Arizona Considers Repealing Individual Use Tax
- Feb 13, 2012 | Will Frei
UPDATE: 2/16/2012 While these bills are pending approval or rejection, Arizona Department of Revenue has revised Publication 610A, Use Tax for Individual Income Taxpayers, to include a copy of the worksheet for computing use tax.
Two bills introduced by Arizona Legislators would eliminate the use tax declaration requirement on individual tax returns.
Arizona HB 2629, which passed the House Ways and Means Committee on January 30, would change use tax law in the following ways:
- Repeal the use tax on "tangible personal property brought into Arizona by an individual."
- Leave the use tax requirements for motor vehicles, boats and "tangible personal property used in conducting an Arizona business."
- Repeal the "use tax declaration requirement on the individual tax return."
Arizona HB 2623 repeals the use tax declaration on the individual tax return, retroactive to July 2011, when Arizona added the declaration requirement.
House Majority Whip Debbie Lesko leads the push to pass these two bills. Lesko believes that "This use-tax line on the income-tax statement causes undue burden on the taxpayer. Most don't know they're supposed to be reporting it." To Lesko, this results in "basically making people criminals for not reporting use tax."
Rep Matt Heinz, D-Tucson, argues against the bills: "The policy that was enacted is to really make this type of taxation fair for the brick-and-mortar business," said Heinz, referring to online retailers who sell into Arizona and do not collect sales tax. Heinz believes that the use tax law helps level the playing field, since it requires individuals to collect and remit the sales tax when online retailers do not. He promises to fight any bill to repeal individual use tax until they can "put people on equal footing, whether or not they're a dot-com or they're selling something on the corner ...."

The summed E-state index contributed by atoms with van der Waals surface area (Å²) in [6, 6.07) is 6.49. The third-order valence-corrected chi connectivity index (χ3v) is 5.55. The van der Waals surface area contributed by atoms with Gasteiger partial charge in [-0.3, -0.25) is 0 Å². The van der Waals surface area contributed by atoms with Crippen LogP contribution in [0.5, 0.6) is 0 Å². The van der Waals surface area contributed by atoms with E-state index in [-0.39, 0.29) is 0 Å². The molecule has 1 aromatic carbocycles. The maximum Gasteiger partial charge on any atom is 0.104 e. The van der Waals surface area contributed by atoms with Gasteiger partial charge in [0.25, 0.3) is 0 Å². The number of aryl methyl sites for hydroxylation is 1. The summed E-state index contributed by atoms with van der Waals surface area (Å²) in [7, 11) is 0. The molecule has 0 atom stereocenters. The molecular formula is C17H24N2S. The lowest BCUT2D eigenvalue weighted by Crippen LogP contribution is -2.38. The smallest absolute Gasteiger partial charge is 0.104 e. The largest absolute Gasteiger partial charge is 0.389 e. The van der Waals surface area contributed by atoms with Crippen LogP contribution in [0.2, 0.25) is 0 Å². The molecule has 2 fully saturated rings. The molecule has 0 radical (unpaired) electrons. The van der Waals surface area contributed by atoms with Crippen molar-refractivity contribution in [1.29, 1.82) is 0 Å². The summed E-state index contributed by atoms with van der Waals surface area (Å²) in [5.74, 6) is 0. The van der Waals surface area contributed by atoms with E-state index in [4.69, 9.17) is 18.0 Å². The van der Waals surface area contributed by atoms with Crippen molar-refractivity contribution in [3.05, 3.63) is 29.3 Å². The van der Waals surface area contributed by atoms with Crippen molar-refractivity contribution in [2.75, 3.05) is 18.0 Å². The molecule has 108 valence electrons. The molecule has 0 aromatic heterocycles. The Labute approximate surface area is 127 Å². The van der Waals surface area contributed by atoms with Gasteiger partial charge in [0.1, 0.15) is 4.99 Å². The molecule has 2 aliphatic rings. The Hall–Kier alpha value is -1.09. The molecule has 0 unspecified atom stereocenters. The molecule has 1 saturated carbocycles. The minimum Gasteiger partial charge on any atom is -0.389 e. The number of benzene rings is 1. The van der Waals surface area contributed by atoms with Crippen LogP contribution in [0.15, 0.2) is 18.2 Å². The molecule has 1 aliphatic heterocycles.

In response, Lesko states, "Until the U.S. Congress decides they want places like Amazon to charge sales tax, to me, that's a totally different subject."
Currently Arizona is also engaged in direct efforts to require Amazon to collect and remit sales tax. The Arizona senate passed a nexus bill that would require Amazon to collect sales tax, and the state recently gave Amazon a $53 million dollar bill for uncollected sales tax, for the periods March 1, 2006 through December 31, 2010.
Even if individual use tax could theoretically help make up uncollected sales tax from online purchases, a practical question lingers: how effectively can the state enforce use tax law, especially if many people do not even know about the requirement?